Ontario PC Leader Patrick Brown's criticism of the governing Liberals' handling of the provincial automotive sector failed to impress a local MPP and a local labour leader, who say it amounts only to words, not action.
Brown spoke about Windsor's lost bids for a Jaguar Land Rover automotive plant in the provincial legislature Wednesday, blaming the governing Liberals for the failed bids and asking whether the government had given up on manufacturing in Ontario.
"The conditions created by the Liberal government are killing jobs in Ontario," Brown said. "The reality is that we've lost 43,000 auto jobs on the watch of this government. Windsor is a city that relies on auto manufacturing jobs. Instead of listening to municipalities, the premier is making it harder and harder for municipalities to compete."
Brown said the province's policies on energy prices, a cap-and-trade agreement and the new provincial pension plan were making it impossible for municipalities to successfully bid on new manufacturing work.
In response, Premier Kathleen Wynne said the province gained 15,000 manufacturing jobs in the last seven months and is the number one jurisdiction for foreign direct investment.
"The investments we are making, the conditions we are creating in Ontario, whether it is in manufacturing, electricity rates, allow them to have a reduced rate so that they can be more competitive," Wynne said.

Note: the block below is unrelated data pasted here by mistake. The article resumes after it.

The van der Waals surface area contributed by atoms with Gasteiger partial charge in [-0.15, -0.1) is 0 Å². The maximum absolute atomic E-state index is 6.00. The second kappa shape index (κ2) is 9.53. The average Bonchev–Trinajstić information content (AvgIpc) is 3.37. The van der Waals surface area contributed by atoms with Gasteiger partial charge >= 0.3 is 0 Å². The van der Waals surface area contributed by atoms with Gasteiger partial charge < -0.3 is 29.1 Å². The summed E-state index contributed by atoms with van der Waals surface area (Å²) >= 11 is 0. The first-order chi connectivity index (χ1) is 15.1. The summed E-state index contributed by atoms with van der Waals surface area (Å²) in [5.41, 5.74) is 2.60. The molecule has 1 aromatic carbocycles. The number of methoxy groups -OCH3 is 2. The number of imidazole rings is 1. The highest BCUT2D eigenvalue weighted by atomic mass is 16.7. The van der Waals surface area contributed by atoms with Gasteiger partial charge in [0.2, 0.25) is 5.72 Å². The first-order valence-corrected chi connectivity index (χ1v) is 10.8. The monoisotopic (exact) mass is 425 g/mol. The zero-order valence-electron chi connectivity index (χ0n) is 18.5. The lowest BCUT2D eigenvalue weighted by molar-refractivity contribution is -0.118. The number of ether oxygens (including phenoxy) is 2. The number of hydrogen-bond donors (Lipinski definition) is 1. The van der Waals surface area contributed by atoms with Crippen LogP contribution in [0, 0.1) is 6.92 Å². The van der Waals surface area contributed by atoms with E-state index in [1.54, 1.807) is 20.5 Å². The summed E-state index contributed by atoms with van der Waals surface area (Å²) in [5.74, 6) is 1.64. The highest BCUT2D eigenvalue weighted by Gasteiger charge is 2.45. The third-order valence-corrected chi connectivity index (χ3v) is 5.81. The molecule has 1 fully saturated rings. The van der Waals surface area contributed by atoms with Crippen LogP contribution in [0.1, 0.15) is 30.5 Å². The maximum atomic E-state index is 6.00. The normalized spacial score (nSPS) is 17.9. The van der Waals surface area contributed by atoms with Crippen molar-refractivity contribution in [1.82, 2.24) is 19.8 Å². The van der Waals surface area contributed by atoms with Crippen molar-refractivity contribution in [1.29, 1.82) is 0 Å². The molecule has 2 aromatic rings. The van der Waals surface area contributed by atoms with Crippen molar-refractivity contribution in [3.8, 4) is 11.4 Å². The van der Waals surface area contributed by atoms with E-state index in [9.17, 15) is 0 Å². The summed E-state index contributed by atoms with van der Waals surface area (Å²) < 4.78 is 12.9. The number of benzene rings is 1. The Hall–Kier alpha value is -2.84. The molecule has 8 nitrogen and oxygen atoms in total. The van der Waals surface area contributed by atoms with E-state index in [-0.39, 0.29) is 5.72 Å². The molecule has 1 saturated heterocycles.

She said the province does have a good relationship with municipalities.
Federal election prompted questioning
Dino Chiodo, the president of Unifor Local 444, which represents autoworkers at Windsor's Fiat Chrysler Windsor Assembly Plant, said Brown would be meeting with his federal counterparts to develop a national auto strategy if he were serious about the industry.
"I've met with Patrick Brown and he's expressed concerns with the auto industry and policies," Chiodo said. "But the reality is he's coming out right now because of the federal elections."
"It's just a matter of pointing fingers right now. We should be working collaboratively," Chiodo said. "When Patrick Brown stands up and makes those accusations, the reality is you can't do anything without the federal government being directly involved putting forward a manufacturing policy that protects all of Canada."
The federal government is more important than its provincial counterpart when it comes to Canada's automotive industry, Chiodo said.
Rebranding with new leader
Essex NDP MPP Taras Natyshak said the Progressive Conservatives are trying to rebrand themselves, without changing policy.
"I think this is an attempt at retribution, to sort of make amends for the mistakes of the past," Natyshak said. "But I'm taking it with a grain of salt because we know what their policies are. They're not interesting in developing an automotive strategy."
Natyshak said he wanted to see a change in policy before he buys into Brown's defence of the automotive sector.
"We're listening, it's interesting to see," he said. "There's a healthy dose of irony or hypocrisy in their line of questioning. Again, it's a new leader and they're attempting to rebrand themselves and we'll see if his words carry any weight."